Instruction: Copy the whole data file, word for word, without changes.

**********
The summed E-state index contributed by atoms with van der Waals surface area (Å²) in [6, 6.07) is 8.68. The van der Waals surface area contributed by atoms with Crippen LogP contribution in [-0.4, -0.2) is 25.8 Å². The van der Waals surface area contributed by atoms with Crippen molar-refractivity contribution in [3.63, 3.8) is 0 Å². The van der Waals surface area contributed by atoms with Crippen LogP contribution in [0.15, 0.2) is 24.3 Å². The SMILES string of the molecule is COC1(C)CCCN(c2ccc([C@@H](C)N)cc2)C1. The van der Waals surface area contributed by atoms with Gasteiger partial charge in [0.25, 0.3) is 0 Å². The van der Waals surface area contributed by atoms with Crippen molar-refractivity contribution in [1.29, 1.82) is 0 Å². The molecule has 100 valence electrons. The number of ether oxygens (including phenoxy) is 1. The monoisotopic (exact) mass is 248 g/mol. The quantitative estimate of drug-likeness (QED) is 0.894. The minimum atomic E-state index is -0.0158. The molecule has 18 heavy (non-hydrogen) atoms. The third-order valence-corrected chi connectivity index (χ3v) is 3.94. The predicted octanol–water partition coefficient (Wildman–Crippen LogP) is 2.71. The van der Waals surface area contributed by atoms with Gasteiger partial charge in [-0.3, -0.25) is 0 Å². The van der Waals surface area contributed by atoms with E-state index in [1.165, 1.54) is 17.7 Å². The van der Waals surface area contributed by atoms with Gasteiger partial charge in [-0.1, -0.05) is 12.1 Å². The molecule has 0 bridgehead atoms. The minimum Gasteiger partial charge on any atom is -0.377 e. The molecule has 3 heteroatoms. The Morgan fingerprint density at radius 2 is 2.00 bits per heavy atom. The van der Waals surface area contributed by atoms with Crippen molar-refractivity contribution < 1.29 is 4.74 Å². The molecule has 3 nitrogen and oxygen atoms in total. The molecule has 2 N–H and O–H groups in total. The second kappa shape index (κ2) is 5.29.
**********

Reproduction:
The summed E-state index contributed by atoms with van der Waals surface area (Å²) in [6, 6.07) is 8.68. The van der Waals surface area contributed by atoms with Crippen LogP contribution in [-0.4, -0.2) is 25.8 Å². The van der Waals surface area contributed by atoms with Crippen molar-refractivity contribution in [3.63, 3.8) is 0 Å². The van der Waals surface area contributed by atoms with Crippen LogP contribution in [0.15, 0.2) is 24.3 Å². The SMILES string of the molecule is COC1(C)CCCN(c2ccc([C@@H](C)N)cc2)C1. The van der Waals surface area contributed by atoms with Gasteiger partial charge in [0.25, 0.3) is 0 Å². The van der Waals surface area contributed by atoms with Crippen molar-refractivity contribution in [1.29, 1.82) is 0 Å². The molecule has 100 valence electrons. The number of ether oxygens (including phenoxy) is 1. The monoisotopic (exact) mass is 248 g/mol. The quantitative estimate of drug-likeness (QED) is 0.894. The minimum atomic E-state index is -0.0158. The molecule has 18 heavy (non-hydrogen) atoms. The third-order valence-corrected chi connectivity index (χ3v) is 3.94. The predicted octanol–water partition coefficient (Wildman–Crippen LogP) is 2.71. The van der Waals surface area contributed by atoms with Gasteiger partial charge in [-0.3, -0.25) is 0 Å². The van der Waals surface area contributed by atoms with E-state index in [1.165, 1.54) is 17.7 Å². The van der Waals surface area contributed by atoms with Gasteiger partial charge in [-0.1, -0.05) is 12.1 Å². The molecule has 0 bridgehead atoms. The minimum Gasteiger partial charge on any atom is -0.377 e. The molecule has 3 heteroatoms. The Morgan fingerprint density at radius 2 is 2.00 bits per heavy atom. The van der Waals surface area contributed by atoms with Crippen molar-refractivity contribution < 1.29 is 4.74 Å². The molecule has 3 nitrogen and oxygen atoms in total. The molecule has 2 N–H and O–H groups in total. The second kappa shape index (κ2) is 5.29.